Celebrity Theatre, Phoenix, Arizona
10th July, 2001
John Leguizamo’s first one man show, entitled SPIC-O-RAMA, A Dysfunctional Comedy, showed his diversity and talent. He followed that with another one man show, Mambo Mouth, which introduced a slew of new characters to terrorize, disgust, and thrill us, and it seemed as if he found his niche. But artists are never happy are they?
Movies were the next logical step – and a mistake in my opinion. His film career has included roles in Casualties of War and Carlito’s Way (both directed by Brian de Palma), Revenge, Hangin’ with the Homeboys, Regarding Henry (Mike Nichols), Whispers in the Dark, Super Mario Brothers, Pyromaniacs: A Love Story, Executive Decision, Spawn and The Fan, staring Robert DeNiro and Ellen Barkin. Not exactly thrilling.
It was his breakout role as Chi Chi Rodriguez in the drag comedy To Wong Foo, Thanks for Everything, Julie Newmar, that earned him a Golden Globe Nomination for best supporting actor. Although I enjoyed To Wong Foo…. that was only because I was reminded of his character “Manny the Fanny” from the Mambo Mouth tour. Movies are not his forte. I think he’s more at home on stage. . and that’s not necessarily a bad thing.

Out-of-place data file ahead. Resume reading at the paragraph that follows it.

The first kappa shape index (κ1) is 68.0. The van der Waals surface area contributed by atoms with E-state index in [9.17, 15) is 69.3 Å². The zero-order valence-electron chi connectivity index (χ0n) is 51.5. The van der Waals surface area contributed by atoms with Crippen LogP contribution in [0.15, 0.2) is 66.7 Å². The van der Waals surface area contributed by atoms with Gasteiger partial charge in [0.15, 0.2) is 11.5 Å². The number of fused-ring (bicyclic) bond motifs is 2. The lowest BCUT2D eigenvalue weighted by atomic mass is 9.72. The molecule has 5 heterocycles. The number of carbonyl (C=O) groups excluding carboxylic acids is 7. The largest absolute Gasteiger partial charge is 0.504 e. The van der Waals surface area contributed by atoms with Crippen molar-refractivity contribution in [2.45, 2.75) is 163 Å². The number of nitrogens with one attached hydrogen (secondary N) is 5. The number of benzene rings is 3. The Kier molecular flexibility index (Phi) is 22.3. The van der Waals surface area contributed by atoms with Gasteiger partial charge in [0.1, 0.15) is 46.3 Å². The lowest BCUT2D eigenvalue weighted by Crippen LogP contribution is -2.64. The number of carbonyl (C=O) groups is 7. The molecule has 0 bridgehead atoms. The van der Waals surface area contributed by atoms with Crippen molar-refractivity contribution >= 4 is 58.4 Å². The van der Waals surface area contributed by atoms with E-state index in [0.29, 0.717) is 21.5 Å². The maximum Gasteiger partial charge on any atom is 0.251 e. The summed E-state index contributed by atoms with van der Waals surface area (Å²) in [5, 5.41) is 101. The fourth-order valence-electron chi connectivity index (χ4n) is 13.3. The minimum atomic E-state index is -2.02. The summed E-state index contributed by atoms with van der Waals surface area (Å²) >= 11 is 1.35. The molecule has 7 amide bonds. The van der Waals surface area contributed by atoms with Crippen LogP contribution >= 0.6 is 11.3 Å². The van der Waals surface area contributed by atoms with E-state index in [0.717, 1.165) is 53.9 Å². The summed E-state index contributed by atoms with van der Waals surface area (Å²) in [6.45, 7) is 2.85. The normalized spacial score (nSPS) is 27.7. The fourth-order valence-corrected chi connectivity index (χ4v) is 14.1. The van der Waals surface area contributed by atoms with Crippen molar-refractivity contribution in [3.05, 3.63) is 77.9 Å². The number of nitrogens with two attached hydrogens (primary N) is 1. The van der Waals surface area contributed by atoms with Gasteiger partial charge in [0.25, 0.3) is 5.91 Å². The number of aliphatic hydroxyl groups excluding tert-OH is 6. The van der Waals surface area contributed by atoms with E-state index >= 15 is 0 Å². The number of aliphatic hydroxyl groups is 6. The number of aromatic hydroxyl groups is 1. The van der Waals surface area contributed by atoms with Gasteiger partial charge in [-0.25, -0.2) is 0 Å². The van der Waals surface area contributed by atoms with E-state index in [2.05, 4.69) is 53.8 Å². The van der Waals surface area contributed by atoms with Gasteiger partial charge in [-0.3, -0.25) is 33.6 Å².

It’s obvious from the onset that this is going to be an ethnic showcase. John Leguizamo is a melting pot of Hispanic culture and it shows. His mastery of the diversity of accents, body language and colloquial phrasing is unbelievable. He comes on stage with an anger, an intensity and a Ritalin-needy persona, introducing the audience to different cultures simply from the dances they did as teens, growing up in the 80’s in Jackson Heights, Queens, New York. Having had the advantage of also growing up in the 80’s in Jackson Heights, Queens, New York, it probably made more sense to me, than to 90% of the audience, but they were all still captivated by his recounting of life.
His biography of exactly how dysfunctional his family was, provided vivid portraits, all told frantically, of his ancesters and immediate family, without the usual play-like characterizations that audiences have come to expect from him. Leguizamo reveals his exceptional talents as he portrays dozens of different ethnic characters he has encountered – Italians, Irish, Germans, Koreans, Jews, Latinos and West Coast “white dudes.” Sometimes it’s difficult to determine if there’s more than one person on stage. He allows us to view issues, such as abuse, neglect and peer pressures from a funny, straight to the point, view. Each event is unfolded, first as a story, then physically acted out, and concluded.
There are morals in there, or just maybe a giant think-tank of observations, in the hopes of coming to terms with his childhood problems. I think this tour is possibly a suggestion from his therapist, in order for him to vent his issues as he progresses forward into the future with his own children. A saving grace perhaps? Maybe…
Trash City Magazine